teens and phones

Teens and phones – what phone and plan should I choose?

teens and phones

Teens and phones. Should they get them? what should they have? How much data? So many questions! With so many options for phones I’ve put together a list of things to look out for.

Teens and phones – what phone and plan should I choose?

What sort of phone should I get them?

This depends on what your family prefers. Are you an iPhone family or an Android family? Unless your teen has a firm preference I usually find that it’s best to go with the same as the rest of the family because it helps with any trouble shooting. We are firmly an iPhone family but they are pretty expensive so recently we got Zali a refurbished iPhone 7 from Boost. They are refurbished from upgraded iPhones (not repaired ones) and they sell for $299. As a bonus they also come with a $30 prepaid Boost SIM, a 12 month warranty and a 30 day satisfaction guarantee. includes unlimited calls and texts and 20GB of data. For a limited time, new customers can also be a bonus 14GB on the first 3 recharges (when the first recharge occurs before 30/03/2020 and remaining two recharges by the 31/05/2020). SIM users can also stream Apple Music data free.

Boost mobile

Plan or Prepaid?

Choosing if they should be on a plan or prepaid is a family decision. There are pros and cons to both.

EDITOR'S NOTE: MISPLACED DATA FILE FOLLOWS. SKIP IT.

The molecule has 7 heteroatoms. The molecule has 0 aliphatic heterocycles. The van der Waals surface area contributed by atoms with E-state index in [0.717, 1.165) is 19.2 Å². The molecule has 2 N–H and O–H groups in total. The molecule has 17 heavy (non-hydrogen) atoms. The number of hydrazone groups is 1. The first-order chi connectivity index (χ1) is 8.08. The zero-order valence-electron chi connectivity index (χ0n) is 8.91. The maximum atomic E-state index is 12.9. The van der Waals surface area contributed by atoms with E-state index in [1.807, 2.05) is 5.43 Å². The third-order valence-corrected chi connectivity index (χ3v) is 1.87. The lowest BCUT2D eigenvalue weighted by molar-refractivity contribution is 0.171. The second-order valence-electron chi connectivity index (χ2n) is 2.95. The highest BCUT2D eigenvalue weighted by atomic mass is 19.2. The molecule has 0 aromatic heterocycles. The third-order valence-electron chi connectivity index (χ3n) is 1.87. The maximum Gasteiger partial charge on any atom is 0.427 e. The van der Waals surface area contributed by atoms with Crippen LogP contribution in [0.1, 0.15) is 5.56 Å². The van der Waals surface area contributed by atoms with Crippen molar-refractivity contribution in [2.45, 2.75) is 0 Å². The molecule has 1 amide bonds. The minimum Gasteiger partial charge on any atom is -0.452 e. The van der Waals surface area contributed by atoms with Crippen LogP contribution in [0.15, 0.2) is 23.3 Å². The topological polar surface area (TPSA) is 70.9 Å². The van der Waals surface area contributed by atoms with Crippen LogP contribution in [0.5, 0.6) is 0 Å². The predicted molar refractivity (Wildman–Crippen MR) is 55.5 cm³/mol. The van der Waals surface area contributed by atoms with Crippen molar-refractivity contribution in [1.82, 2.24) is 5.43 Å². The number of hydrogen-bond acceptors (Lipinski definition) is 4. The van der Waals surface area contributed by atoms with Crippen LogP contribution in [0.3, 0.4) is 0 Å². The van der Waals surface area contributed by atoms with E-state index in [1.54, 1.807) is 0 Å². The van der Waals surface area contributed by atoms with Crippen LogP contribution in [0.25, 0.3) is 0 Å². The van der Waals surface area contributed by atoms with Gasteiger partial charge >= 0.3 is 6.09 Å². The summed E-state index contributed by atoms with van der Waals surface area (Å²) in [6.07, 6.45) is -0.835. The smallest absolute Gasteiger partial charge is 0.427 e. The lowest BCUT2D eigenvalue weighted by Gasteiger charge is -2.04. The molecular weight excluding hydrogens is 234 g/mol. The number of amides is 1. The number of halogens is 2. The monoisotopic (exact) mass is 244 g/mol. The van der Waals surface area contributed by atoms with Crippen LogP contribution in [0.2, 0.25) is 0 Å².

Pros are that they will always have credit, you can monitor their usage and you can often bundle the phones into a family plan, depending on your provider.

Cons are that plans can mean that teenagers can run up a high phone bill, often with zero warning to the parents. I found mine just ignoring the warning texts the provider was sending about data allowances, and often going way over.

Also – if they are older teens or young adults on their own plans they may find themselves locked into a contact anywhere between 12 and 36 months – even if their financial circumstances change. This can have an impact on their credit rating at a very early age. My teens are recently off the family plan and financially independent, but I’ve moved them to prepay for just that reason. It’s best to teach them only to spend what they can actually afford.


The pros are that prepaid is fully controllable with how much you spend and that they cant go over their data. A lot of providers offer rollover data as well, which means that if they don’t use all the data in one month, it can roll over to the next. It also means if they go out of the country (like my daughter did for 6 months recently) you’re not paying a locked in phone plan while they are gone.

The biggest con is that they can run out of data or their prepaid expires and they cant contact you. So if you go for prepaid, make sure you check in regularly or add the recharge app to your phone as well so you can monitor it, because none of us wants a teen in trouble that can’t contact help when they need it. You can also set it up as a regular payment with many providers so that you’re not caught short.

Parental locks/ restrictions

If you are getting your teen a phone you may want to look into parental controls or restrictions so that they cant access sites or apps you don’t want them to have. You may want your child to have a phone for emergencies but not have apps like instagram, snapchat or TikTok, or be able to access adult content. Check what’s available for your phone.

Let us know if you have any other tips!


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